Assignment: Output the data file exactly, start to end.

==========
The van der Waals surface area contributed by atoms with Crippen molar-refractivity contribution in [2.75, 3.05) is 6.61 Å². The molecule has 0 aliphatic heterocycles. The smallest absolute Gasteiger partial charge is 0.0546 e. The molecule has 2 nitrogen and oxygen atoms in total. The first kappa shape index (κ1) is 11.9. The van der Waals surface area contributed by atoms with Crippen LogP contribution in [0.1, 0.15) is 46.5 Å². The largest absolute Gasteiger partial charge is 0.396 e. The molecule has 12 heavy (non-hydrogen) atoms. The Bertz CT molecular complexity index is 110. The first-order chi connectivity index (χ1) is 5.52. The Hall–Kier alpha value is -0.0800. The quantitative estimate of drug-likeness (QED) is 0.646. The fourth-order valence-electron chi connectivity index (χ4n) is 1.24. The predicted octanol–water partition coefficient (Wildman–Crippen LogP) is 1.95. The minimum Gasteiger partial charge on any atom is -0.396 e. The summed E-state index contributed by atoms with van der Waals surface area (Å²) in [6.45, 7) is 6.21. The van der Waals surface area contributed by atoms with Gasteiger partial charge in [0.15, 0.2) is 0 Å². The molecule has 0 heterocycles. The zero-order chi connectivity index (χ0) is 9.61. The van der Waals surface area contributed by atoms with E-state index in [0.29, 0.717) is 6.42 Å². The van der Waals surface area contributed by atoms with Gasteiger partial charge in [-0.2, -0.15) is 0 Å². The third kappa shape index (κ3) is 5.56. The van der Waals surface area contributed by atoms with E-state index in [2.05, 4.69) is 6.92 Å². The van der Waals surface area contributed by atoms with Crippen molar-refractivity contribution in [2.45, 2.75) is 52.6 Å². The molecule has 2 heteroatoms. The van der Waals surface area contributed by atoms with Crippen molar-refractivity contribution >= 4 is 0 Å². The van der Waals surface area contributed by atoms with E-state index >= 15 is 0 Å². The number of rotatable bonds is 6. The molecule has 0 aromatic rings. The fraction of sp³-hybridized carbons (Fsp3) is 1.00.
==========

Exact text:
The van der Waals surface area contributed by atoms with Crippen molar-refractivity contribution in [2.75, 3.05) is 6.61 Å². The molecule has 0 aliphatic heterocycles. The smallest absolute Gasteiger partial charge is 0.0546 e. The molecule has 2 nitrogen and oxygen atoms in total. The first kappa shape index (κ1) is 11.9. The van der Waals surface area contributed by atoms with Crippen LogP contribution in [0.1, 0.15) is 46.5 Å². The largest absolute Gasteiger partial charge is 0.396 e. The molecule has 12 heavy (non-hydrogen) atoms. The Bertz CT molecular complexity index is 110. The first-order chi connectivity index (χ1) is 5.52. The Hall–Kier alpha value is -0.0800. The quantitative estimate of drug-likeness (QED) is 0.646. The fourth-order valence-electron chi connectivity index (χ4n) is 1.24. The predicted octanol–water partition coefficient (Wildman–Crippen LogP) is 1.95. The minimum Gasteiger partial charge on any atom is -0.396 e. The summed E-state index contributed by atoms with van der Waals surface area (Å²) in [6.45, 7) is 6.21. The van der Waals surface area contributed by atoms with Gasteiger partial charge in [0.15, 0.2) is 0 Å². The molecule has 0 heterocycles. The zero-order chi connectivity index (χ0) is 9.61. The van der Waals surface area contributed by atoms with E-state index in [0.29, 0.717) is 6.42 Å². The van der Waals surface area contributed by atoms with Gasteiger partial charge in [-0.2, -0.15) is 0 Å². The third kappa shape index (κ3) is 5.56. The van der Waals surface area contributed by atoms with E-state index in [2.05, 4.69) is 6.92 Å². The van der Waals surface area contributed by atoms with Crippen molar-refractivity contribution in [2.45, 2.75) is 52.6 Å². The molecule has 2 heteroatoms. The van der Waals surface area contributed by atoms with Crippen molar-refractivity contribution >= 4 is 0 Å². The van der Waals surface area contributed by atoms with E-state index >= 15 is 0 Å². The number of rotatable bonds is 6. The molecule has 0 aromatic rings. The fraction of sp³-hybridized carbons (Fsp3) is 1.00.